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Morning Update: Gatorade appeals to the child inside; Michael Bay to make ‘gritty VR’; Snapchat ad push ‘risks backlash’

Creativity Online: Cute Kids School Top Athletes (With a Surprise Twist) in Gatorade’s Sweet Ad

In Gatorade’s sweet new ad from TBWA/Chiat/Day L.A., top athletes Usain Bolt, Serena Williams, April Ross and Paul George take their training to the max, grunting, frowning and dripping with sweat.

Along the way, cute kids who look like mini versions of the pros cheer them on and help to push them to the next level. Turns out the children are the athletes themselves, when they were much younger, and they illustrate the tagline, “The best never lose that love.”

michael bay - from twitter

Michael Bay is working on a ‘gritty’ action VR project

Michael Bay is getting into the VR game, and you can bet there will be some explosions. The Transformers director is working on a virtual reality project with a startup production studio called The Rogue Initiative, The Hollywood Reporter reports. Bay will also serve as a “strategic advisor” for the company.

Details on the project are slim, and it’s not quite clear what role Bay will take in its production. The Rogue Initiative describes the project as “immersive, virtual adventures offering gritty, danger-close action coupled with Michael Bay’s signature style.

snapchat ad push

Digiday: Snapchat’s aggressive ad push risks user backlash

Snapchat is trying to pull off one of the trickiest moves in tech, a commercial explosion that justifies its lofty $22 billion valuation but that also doesn’t dent its impressive user growth and engagement rates.

With its newly announced ad platform, the app has embraced marketing in a way that didn’t seem likely just one year ago as it moves with unusual speed to start making real money.

emoji crying faces

Ad Age: Twitter Introduces Emoji-Based Targeting

Advertisers will either cry with laughter or happiness following Twitter’s announcement of emoji based-targeting. The company’s move is in time for next month’s World Emoji Day, which is July 17, apparently.

Advertisers can make the most of the cartoonish icons by targeting consumers who have tweeted or engaged with tweets that feature emoji. That means someone in Chicago who tweets a pizza emoji can now be targeted by a local restaurant to come in for a delicious slice of deep dish.

programmatic is confusing

Mumbrella Asia: Programmatic jargon, in plain English

The ad tech stack can be confusing for some people. Media buying has transformed from a simple exchange, to a tangled multi-channel, multi-layer, on-demand world driven by automation.

Don’t get me wrong, programmatic has introduced more efficient ways to reach our customers anywhere any time – but as with all things automated, it still carries a certain level of uncertainty, which requires further education.

facebook tab on mobile

Guardian: Facebook presents an existential threat to newspapers

For millions of people Mark Zuckerberg’s platform is their major news provider, but its success could kill off the goose that lays the golden egg.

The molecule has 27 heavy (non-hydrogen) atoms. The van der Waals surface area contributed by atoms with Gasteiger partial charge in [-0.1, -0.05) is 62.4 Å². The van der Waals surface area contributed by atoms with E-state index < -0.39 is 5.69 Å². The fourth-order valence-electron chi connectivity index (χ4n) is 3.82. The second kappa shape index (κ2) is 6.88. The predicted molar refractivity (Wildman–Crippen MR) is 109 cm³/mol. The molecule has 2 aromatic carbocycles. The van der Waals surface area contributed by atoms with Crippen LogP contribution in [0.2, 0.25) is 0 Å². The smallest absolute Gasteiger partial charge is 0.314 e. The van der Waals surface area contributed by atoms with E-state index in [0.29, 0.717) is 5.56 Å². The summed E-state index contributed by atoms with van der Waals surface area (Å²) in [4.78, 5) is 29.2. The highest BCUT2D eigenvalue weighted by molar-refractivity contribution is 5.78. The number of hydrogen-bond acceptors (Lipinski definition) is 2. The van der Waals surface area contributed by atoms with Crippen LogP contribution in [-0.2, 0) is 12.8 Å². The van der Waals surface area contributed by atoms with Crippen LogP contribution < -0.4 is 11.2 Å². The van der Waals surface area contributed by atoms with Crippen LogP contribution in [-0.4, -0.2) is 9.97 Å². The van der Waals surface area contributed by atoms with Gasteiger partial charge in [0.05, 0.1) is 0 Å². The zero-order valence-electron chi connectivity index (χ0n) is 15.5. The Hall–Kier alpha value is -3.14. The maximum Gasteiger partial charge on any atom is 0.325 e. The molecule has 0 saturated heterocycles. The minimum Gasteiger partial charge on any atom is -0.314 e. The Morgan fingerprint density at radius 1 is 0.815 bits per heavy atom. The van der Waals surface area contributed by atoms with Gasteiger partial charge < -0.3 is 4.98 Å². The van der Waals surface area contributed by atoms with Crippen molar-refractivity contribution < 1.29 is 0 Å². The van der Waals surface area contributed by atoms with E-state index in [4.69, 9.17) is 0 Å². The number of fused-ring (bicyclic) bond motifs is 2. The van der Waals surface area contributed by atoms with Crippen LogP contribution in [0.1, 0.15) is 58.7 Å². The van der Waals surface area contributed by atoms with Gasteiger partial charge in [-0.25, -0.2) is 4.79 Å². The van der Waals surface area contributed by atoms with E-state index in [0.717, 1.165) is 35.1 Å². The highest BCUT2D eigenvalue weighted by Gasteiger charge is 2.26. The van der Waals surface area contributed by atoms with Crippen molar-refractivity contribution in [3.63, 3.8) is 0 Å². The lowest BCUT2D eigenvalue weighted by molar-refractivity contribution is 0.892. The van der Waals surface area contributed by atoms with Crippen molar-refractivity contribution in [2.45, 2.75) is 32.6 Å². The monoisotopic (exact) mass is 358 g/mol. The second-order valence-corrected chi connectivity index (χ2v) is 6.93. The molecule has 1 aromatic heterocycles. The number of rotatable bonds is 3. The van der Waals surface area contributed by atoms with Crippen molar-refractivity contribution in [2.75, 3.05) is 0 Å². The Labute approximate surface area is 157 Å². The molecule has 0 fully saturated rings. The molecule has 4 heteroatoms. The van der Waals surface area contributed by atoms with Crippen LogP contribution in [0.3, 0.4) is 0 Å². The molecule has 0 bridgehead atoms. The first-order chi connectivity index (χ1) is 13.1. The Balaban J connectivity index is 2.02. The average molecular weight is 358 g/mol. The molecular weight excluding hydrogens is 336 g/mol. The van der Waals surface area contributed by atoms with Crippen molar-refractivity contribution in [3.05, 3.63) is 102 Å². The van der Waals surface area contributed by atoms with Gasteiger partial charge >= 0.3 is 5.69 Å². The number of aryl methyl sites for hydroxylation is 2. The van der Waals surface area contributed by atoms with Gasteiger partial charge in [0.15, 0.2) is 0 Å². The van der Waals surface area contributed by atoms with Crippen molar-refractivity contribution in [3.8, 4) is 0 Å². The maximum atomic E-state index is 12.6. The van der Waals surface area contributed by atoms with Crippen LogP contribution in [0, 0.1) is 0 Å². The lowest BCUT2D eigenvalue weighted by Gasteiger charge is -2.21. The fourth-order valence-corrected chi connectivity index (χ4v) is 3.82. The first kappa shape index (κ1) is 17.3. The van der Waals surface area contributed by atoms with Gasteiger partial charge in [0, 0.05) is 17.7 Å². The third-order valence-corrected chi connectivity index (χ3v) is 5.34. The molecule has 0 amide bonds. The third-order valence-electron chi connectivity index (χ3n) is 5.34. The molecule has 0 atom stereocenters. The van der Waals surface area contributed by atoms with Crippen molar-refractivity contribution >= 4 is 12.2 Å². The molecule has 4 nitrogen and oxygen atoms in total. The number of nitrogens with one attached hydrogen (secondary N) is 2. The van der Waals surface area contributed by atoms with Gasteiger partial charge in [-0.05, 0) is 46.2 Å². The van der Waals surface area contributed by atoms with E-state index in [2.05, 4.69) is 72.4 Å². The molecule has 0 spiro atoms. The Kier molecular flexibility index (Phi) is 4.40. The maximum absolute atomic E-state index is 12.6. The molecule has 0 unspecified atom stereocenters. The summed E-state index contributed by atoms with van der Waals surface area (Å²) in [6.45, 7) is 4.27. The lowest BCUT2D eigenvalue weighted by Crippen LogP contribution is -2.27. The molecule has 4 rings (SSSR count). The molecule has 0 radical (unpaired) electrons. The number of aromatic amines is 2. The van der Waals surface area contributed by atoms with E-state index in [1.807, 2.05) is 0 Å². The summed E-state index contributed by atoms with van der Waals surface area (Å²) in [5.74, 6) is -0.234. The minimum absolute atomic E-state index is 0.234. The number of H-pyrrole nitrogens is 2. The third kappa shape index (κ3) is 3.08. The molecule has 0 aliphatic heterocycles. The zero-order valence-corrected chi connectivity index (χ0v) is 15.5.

The study showing that more than 50% of all web users treat social media as a news provider may make some journalists blink… but it will not surprise too many people. And the most popular of those providers is, of course, Facebook. The research by the Reuters Institute for the Study of Journalism found that 44% of people use it as their main news source.mcdonalds-euros-final-hed-2016

Ad Week: McDonald’s Brings Nations Together in Outdoor Ads for Euro 2016

Scenes of fan violence have been quite brutal during Euro 2016, which kicked off in France last week. But McDonald’s is doing its part to broadcast a message of peace and unity with out-of-home ads that bring nations together, quite literally.

The ads, from BETC Paris, show fans holding scarves that support two countries at the same time—with the country names merging in a Snickers-like bit of wordplay. Sweden and Italy become Swetaly; England and Slovakia become Englakia; and so on.”

Mumbrella Asia: Illiterate grandmother changes boy’s career path in emotive ad for Taiwan workforce agency

A young man with ambitions to become a doctor has his mind changed by his grandmother in a poignant short firm for the Taiwan Workforce Development Agency by J. Walter Thompson.

The film, titled A-Di, is one part of a three-part series called ‘The train that changes lives’ to mark the rebranding of Taiwan’s Vocational Training Bureau into the Workforce Development Agency.

Colgate-optic white ad

Campaign Live: Colgate toothpaste ad not quite whiter than white, says ASA

An online ad for Colgate Max White One Optic wrongly gave the impression that the toothpaste delivered an immediate, major whitening effect, the Advertising Standards Authority has ruled.

The complaint against the video ad on the Colgate website, dating back to August 2014, was brought by Procter & Gamble UK, which owns rival brand Oral-B.

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